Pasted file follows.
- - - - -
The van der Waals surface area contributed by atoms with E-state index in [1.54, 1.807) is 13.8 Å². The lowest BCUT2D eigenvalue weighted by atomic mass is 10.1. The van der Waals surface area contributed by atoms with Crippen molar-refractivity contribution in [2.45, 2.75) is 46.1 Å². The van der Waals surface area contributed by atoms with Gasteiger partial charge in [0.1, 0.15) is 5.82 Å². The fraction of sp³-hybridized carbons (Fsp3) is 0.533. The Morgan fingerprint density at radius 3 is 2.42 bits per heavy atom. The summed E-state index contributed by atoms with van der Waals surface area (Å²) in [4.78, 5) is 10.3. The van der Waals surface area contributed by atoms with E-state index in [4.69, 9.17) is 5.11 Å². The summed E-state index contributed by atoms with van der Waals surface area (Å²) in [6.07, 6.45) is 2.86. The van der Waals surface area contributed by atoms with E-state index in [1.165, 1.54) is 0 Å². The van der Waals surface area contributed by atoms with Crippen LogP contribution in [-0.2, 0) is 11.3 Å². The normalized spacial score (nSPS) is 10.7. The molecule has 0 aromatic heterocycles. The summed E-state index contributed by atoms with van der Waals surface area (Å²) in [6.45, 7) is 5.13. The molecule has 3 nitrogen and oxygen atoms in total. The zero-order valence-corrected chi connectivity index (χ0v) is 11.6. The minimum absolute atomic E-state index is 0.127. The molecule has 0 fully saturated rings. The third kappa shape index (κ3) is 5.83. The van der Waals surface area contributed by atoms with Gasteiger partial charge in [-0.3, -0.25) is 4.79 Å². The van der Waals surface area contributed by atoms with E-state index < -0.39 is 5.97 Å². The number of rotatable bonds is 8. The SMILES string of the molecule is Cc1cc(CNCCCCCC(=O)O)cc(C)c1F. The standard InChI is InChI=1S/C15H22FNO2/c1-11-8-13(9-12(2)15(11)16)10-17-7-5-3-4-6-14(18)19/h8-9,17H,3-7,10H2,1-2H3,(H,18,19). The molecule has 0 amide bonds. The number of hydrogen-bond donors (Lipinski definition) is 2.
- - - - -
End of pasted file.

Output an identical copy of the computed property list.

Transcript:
The van der Waals surface area contributed by atoms with E-state index in [1.54, 1.807) is 13.8 Å². The lowest BCUT2D eigenvalue weighted by atomic mass is 10.1. The van der Waals surface area contributed by atoms with Crippen molar-refractivity contribution in [2.45, 2.75) is 46.1 Å². The van der Waals surface area contributed by atoms with Gasteiger partial charge in [0.1, 0.15) is 5.82 Å². The fraction of sp³-hybridized carbons (Fsp3) is 0.533. The Morgan fingerprint density at radius 3 is 2.42 bits per heavy atom. The summed E-state index contributed by atoms with van der Waals surface area (Å²) in [4.78, 5) is 10.3. The van der Waals surface area contributed by atoms with E-state index in [4.69, 9.17) is 5.11 Å². The summed E-state index contributed by atoms with van der Waals surface area (Å²) in [6.07, 6.45) is 2.86. The van der Waals surface area contributed by atoms with E-state index in [1.165, 1.54) is 0 Å². The van der Waals surface area contributed by atoms with Crippen LogP contribution in [-0.2, 0) is 11.3 Å². The normalized spacial score (nSPS) is 10.7. The molecule has 0 aromatic heterocycles. The summed E-state index contributed by atoms with van der Waals surface area (Å²) in [6.45, 7) is 5.13. The molecule has 3 nitrogen and oxygen atoms in total. The zero-order valence-corrected chi connectivity index (χ0v) is 11.6. The minimum absolute atomic E-state index is 0.127. The molecule has 0 fully saturated rings. The third kappa shape index (κ3) is 5.83. The van der Waals surface area contributed by atoms with Gasteiger partial charge in [-0.3, -0.25) is 4.79 Å². The van der Waals surface area contributed by atoms with E-state index < -0.39 is 5.97 Å². The number of rotatable bonds is 8. The SMILES string of the molecule is Cc1cc(CNCCCCCC(=O)O)cc(C)c1F. The standard InChI is InChI=1S/C15H22FNO2/c1-11-8-13(9-12(2)15(11)16)10-17-7-5-3-4-6-14(18)19/h8-9,17H,3-7,10H2,1-2H3,(H,18,19). The molecule has 0 amide bonds. The number of hydrogen-bond donors (Lipinski definition) is 2.